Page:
Politics

Lawyers Beg Court To Rule On Obamacare Lawsuit Before Trump Takes Power

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Kevin Daley Supreme Court correspondent
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Lawyers representing several Obamacare recipients asked a Washington, D.C., federal court to issue a ruling in litigation challenging a component of the law before President-elect Donald Trump takes power in January.

The challenge, brought by congressional Republicans, concerns subsidies the Affordable Care Act offers low-income enrollees to reduce out-of-pocket expenses. The House GOP conference argues Congress never appropriated money for the program, and that the administration is usurping its constitutional spending prerogatives. Article I of the Constitution vests all taxing and spending powers with Congress.

U.S. District Judge Rosemary Collyer sided with Congress in the dispute, and ruled the White House was unlawfully financing the subsidy. George Washington University law professor Jonathan Turley represented the House in the dispute. The ruling was appealed to the U.S. Court of Appeals for the District of Columbia Circuit, where the matter is currently pending. (RELATED: Harry Reid Says Comey Violated The Hatch Act: Law Prof Says He’s Wrong)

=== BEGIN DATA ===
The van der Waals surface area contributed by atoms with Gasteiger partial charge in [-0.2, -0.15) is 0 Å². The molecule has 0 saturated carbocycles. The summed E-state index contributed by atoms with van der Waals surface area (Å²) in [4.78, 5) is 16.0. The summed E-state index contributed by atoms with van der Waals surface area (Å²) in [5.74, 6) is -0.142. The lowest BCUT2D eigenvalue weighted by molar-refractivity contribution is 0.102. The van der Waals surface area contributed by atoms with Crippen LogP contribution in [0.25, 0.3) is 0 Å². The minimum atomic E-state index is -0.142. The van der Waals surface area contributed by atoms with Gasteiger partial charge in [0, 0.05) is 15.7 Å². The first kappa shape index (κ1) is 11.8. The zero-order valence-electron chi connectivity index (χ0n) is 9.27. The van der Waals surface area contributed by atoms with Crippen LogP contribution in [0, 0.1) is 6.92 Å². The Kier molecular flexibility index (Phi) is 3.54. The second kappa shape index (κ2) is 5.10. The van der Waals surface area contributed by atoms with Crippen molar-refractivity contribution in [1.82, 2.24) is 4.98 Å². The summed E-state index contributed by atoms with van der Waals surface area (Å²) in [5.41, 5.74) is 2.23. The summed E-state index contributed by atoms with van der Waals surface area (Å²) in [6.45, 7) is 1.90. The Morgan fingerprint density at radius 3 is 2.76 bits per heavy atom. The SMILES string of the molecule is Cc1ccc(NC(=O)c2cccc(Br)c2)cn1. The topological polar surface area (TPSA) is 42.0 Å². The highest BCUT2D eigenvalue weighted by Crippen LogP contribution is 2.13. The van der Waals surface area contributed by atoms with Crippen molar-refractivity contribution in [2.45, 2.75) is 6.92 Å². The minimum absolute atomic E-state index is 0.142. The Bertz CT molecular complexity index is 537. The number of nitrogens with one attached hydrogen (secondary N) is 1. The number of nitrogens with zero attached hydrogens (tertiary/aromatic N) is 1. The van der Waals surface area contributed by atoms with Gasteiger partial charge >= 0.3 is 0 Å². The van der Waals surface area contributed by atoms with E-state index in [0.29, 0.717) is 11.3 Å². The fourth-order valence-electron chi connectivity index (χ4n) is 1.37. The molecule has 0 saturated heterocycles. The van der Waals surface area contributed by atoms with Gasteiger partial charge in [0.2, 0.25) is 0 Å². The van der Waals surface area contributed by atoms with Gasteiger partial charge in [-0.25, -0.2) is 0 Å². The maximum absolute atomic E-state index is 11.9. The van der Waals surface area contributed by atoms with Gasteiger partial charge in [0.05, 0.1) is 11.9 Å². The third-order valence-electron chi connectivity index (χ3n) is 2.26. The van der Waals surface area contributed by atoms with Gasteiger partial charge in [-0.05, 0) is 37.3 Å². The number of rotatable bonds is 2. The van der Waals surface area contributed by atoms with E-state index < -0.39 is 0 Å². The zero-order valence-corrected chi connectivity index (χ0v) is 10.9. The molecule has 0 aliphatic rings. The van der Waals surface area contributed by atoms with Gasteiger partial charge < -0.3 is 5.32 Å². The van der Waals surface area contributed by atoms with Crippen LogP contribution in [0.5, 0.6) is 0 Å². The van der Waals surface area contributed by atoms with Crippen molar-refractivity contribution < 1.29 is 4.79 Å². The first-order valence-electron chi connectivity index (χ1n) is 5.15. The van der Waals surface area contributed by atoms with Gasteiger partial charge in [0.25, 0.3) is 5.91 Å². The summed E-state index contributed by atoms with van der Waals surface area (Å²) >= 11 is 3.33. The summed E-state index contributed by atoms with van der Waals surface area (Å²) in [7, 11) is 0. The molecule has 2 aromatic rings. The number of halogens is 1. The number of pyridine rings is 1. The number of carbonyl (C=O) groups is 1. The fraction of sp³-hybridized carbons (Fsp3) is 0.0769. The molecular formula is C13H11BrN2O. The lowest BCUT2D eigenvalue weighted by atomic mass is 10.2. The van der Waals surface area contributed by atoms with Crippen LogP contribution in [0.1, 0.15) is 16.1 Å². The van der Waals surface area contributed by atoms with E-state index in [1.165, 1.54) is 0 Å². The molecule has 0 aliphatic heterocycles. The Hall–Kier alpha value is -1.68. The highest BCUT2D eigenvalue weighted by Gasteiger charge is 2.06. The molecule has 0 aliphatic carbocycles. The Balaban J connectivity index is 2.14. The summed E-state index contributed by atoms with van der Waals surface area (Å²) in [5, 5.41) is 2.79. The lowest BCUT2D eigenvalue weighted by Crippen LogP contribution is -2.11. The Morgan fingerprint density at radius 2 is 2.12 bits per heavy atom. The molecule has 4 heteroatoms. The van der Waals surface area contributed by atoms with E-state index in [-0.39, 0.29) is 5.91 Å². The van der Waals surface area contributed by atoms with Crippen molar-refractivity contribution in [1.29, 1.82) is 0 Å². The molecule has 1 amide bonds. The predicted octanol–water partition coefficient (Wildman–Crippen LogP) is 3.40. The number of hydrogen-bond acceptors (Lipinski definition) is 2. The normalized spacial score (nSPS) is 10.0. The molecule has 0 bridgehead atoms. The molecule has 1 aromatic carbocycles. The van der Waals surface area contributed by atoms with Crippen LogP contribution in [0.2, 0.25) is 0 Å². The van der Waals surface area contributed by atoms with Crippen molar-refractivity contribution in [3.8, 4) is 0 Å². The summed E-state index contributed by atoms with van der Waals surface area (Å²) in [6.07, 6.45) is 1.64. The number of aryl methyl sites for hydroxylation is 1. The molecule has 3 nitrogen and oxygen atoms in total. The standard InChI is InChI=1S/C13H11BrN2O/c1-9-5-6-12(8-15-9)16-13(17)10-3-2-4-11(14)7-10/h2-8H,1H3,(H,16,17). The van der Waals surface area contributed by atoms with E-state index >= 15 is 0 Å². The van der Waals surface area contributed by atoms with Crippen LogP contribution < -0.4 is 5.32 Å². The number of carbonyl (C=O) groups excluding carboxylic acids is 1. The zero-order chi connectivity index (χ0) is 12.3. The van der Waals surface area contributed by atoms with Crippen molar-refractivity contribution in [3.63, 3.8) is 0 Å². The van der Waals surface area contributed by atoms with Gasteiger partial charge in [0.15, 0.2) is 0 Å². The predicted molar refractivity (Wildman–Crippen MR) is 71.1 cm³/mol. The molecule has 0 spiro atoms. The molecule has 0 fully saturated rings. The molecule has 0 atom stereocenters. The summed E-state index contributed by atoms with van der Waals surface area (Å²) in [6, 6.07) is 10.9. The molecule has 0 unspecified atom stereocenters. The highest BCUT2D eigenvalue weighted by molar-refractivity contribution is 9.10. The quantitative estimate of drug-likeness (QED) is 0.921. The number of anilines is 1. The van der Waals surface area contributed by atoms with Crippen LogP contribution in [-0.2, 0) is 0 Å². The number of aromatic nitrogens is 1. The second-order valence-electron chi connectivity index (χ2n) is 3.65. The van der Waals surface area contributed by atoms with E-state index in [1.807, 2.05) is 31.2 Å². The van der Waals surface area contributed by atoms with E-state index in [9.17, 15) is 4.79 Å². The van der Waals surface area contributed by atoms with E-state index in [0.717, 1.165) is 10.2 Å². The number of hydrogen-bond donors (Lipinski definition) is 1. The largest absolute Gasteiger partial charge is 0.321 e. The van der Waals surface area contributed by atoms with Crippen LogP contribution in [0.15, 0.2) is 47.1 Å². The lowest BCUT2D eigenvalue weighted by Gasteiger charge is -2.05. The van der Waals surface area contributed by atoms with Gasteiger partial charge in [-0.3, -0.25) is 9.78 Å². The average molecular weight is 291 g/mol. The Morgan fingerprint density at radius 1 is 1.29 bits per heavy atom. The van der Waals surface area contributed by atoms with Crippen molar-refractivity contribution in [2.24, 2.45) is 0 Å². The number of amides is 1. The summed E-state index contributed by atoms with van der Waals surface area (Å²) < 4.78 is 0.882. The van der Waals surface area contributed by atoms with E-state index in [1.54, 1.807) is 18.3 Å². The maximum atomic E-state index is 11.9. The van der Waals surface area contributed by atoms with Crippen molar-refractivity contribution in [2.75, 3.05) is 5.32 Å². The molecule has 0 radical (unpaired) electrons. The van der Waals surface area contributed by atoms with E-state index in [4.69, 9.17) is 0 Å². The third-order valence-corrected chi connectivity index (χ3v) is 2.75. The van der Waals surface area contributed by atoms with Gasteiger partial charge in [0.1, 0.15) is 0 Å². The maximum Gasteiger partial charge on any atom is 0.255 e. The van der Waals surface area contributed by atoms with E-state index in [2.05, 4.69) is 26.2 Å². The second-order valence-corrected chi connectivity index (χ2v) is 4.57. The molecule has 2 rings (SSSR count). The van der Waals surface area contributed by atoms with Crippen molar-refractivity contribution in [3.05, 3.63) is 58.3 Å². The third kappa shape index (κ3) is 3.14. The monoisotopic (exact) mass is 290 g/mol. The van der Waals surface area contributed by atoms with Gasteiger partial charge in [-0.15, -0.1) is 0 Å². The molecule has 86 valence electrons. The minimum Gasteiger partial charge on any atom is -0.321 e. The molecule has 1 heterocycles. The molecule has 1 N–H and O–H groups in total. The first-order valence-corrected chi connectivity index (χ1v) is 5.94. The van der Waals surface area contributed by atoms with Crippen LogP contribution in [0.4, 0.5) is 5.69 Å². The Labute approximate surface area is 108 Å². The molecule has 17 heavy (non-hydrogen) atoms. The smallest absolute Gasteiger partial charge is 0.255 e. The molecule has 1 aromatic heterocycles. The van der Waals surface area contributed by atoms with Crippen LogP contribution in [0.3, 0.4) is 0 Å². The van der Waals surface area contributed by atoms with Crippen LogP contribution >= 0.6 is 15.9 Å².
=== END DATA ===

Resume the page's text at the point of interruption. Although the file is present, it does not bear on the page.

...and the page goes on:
Earlier this year, the D.C. Circuit agreed to temporarily delay the proceedings after Trump’s upset victory in the November general election. The court wanted to allow government lawyers sufficient time to focus on the transition, and recognized the incoming administration will likely make significant changes to the healthcare law that could dramatically impact the case.

However, two individuals who receive subsidies through the Obamacare program filed an emergency motion to intervene at the D.C. Circuit. They are represented by Mayer Brown LLP, a powerhouse K Street law firm. The challengers argue that delaying the proceedings until after the inauguration will simply allow the Trump administration to withdraw the appeal, permanently ending the subsidies and inflicting substantial harm on Obamacare enrollees who use the program.

“[I]t is more than reasonable to require the Executive Branch and the House to respond to this matter of very significant importance to millions of Americans before the House and the incoming Administration engage in joint action inflicting significant harm on Intervenor-Movants,” their emergency petition reads.

The D.C. Circuit has not yet issued a ruling on the emergency motion.

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